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Title: Production and release of heat-labile toxin by wild-type human-derived enterotoxigenic Escherichia coli
Authors: Simoes Lasaro, Melissa Ang
Rodrigues, Juliana Falcao
Mathias-Santos, Camila
Guth, Beatriz Ernestina Cabilio [UNIFESP]
Regua-Mangia, Adriana
Piantino Ferreira, Antonio Jose
Takagi, Mickie
Cabrera-Crespo, Joaquin
Sbrogio-Almeida, Maria Elisabete
Souza Ferreira, Luis Carlos de
Universidade de São Paulo (USP)
Universidade Federal de São Paulo (UNIFESP)
Fdn Oswaldo Cruz
Inst Butantan
Keywords: heat-labile toxin
enterotoxigenic Escherichia coli
labile toxin production/secretion
diarrheal disease
Issue Date: 1-Oct-2006
Publisher: Blackwell Publishing
Citation: Fems Immunology and Medical Microbiology. Oxford: Blackwell Publishing, v. 48, n. 1, p. 123-131, 2006.
Abstract: Production and release of heat-labile toxin (LT) by wild-type enterotoxigenic Escherichia coli (ETEC) strains, isolated from diarrheic and asymptomatic Brazilian children, was studied under in vitro and in vivo conditions. Based on a set of 26 genetically diverse LT+ enterotoxigenic E. coli strains, cell-bound LT concentrations varied from 49.8 to 2415 ng mL(-1). the amounts of toxin released in culture supernatants ranged from 0% to 50% of the total synthesized toxin. the amount of LT associated with secreted membrane vesicles represented < 5% of the total toxin detected in culture supernatants. ETEC strains secreting higher amounts of LT, but not those producing high intracellular levels of cell-bound toxin, elicited enhanced fluid accumulation in tied rabbit ileal loops, suggesting that the strain-specific differences in production and secretion of LT correlates with symptoms induced in vivo. However, no clear correlation was established between the ability to produce and secrete LT and the clinical symptoms of the infected individuals. the present results indicate that production and release of LT by wild-type human-derived ETEC strains are heterogeneous traits under both in vitro and in vivo growth conditions and may impact the clinical outcomes of infected individuals.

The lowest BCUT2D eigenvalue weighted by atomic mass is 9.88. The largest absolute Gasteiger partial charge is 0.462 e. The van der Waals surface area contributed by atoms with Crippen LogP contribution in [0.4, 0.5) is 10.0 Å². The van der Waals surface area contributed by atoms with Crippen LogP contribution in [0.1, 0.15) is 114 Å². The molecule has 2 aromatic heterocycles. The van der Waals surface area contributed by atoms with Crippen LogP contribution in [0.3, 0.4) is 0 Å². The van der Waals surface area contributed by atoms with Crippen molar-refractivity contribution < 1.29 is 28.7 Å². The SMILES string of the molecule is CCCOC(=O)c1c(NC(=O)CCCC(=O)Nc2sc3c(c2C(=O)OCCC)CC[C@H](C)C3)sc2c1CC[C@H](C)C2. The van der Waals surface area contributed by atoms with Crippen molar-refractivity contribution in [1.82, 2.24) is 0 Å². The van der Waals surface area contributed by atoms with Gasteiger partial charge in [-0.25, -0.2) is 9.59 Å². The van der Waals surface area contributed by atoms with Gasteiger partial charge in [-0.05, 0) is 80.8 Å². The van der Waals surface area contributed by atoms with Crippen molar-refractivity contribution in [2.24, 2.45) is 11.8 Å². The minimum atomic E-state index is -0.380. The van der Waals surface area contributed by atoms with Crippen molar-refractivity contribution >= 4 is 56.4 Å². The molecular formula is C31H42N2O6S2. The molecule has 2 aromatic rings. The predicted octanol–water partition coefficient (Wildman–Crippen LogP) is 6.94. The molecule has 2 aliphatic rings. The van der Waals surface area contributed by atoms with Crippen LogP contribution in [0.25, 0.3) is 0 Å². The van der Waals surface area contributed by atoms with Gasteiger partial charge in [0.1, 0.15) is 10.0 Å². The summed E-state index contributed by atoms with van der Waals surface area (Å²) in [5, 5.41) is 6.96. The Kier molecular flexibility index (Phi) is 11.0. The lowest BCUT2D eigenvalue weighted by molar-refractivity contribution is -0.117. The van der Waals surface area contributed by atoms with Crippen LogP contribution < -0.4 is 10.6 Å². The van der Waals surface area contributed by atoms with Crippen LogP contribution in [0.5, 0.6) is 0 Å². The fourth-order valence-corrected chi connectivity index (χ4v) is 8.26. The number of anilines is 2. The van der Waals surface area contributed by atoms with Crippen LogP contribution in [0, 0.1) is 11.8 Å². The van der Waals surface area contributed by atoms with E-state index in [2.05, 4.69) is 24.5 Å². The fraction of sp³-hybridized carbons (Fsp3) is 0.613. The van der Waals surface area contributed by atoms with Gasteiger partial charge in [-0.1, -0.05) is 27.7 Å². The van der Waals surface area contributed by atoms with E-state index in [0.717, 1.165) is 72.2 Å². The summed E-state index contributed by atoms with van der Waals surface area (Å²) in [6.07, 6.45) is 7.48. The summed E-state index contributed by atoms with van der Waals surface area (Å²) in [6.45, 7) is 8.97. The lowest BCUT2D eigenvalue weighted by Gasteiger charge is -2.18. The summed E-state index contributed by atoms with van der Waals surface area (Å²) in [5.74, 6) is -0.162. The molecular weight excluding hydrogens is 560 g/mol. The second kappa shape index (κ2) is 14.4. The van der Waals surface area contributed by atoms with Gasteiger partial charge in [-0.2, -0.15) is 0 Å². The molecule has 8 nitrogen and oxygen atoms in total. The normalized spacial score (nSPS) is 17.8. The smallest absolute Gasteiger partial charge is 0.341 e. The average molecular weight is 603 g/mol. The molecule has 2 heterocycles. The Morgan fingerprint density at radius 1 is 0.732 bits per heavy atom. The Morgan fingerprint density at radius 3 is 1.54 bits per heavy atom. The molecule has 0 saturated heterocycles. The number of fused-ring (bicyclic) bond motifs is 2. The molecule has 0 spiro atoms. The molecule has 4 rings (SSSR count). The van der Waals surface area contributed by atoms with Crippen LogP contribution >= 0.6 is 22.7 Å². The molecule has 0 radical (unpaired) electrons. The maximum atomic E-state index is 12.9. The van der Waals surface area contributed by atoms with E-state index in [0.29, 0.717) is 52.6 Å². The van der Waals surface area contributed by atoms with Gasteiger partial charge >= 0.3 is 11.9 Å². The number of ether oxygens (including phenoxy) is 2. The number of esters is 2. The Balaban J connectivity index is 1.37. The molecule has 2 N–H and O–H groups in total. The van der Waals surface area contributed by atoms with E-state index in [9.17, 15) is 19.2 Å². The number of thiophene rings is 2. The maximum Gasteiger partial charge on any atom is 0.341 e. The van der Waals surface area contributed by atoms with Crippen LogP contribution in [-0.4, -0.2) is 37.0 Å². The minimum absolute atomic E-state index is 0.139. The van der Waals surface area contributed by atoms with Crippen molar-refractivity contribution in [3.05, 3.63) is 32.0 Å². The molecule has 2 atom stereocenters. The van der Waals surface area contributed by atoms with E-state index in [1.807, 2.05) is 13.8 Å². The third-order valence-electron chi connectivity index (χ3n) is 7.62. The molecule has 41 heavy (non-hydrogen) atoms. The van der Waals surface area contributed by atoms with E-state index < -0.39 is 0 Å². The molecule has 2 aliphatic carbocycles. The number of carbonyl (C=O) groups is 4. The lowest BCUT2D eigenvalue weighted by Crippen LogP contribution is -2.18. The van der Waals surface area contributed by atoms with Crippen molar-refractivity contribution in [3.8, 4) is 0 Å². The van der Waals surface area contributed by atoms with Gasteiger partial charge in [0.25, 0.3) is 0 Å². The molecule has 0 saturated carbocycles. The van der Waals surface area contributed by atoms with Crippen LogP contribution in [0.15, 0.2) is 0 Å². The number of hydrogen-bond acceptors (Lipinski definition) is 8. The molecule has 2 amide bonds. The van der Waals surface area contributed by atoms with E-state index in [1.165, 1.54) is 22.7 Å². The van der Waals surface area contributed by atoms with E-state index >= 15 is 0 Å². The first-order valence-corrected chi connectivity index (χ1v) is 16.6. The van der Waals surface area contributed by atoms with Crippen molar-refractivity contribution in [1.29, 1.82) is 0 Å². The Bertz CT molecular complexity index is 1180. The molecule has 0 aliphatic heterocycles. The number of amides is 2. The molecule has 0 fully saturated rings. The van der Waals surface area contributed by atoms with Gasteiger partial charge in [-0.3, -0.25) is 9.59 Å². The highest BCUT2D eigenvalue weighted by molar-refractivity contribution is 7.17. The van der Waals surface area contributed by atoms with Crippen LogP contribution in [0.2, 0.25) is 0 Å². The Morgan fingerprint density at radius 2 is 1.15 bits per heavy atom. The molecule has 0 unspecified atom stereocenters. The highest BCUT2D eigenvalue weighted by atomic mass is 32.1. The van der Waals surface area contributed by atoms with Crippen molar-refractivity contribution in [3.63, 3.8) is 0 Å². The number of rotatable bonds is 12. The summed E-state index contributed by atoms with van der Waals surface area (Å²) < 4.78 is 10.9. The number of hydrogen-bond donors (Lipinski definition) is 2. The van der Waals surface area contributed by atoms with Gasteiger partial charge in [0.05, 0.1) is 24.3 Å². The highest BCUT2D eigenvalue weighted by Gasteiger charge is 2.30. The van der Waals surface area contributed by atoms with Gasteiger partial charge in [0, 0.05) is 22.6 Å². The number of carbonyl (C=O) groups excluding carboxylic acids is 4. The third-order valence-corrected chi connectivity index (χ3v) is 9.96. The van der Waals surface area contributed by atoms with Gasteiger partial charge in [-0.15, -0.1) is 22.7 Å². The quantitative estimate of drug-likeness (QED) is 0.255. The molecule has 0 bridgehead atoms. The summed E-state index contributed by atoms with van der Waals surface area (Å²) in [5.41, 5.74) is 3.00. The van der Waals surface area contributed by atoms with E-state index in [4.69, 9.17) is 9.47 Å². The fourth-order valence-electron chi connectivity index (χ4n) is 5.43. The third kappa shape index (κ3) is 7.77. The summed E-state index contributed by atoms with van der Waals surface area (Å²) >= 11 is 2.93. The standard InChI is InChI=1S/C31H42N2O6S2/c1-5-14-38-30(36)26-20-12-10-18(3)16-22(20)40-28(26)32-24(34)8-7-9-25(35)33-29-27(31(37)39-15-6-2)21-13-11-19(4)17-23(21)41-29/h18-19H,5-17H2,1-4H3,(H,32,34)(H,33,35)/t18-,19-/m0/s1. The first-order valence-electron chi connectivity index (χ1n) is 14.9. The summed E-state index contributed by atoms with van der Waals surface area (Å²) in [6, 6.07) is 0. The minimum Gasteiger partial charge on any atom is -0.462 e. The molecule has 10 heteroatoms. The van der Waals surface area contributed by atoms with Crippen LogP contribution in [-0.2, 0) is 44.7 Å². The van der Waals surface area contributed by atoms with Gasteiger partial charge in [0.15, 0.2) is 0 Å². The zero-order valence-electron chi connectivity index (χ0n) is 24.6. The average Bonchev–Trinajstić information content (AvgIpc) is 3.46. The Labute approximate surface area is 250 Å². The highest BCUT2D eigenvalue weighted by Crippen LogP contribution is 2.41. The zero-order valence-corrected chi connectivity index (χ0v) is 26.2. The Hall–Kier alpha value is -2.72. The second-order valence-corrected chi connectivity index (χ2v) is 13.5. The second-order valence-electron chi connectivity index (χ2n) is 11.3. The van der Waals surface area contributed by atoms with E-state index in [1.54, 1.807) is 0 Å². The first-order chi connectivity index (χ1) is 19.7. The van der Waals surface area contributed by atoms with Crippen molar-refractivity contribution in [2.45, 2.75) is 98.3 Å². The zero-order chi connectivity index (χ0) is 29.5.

ISSN: 0928-8244
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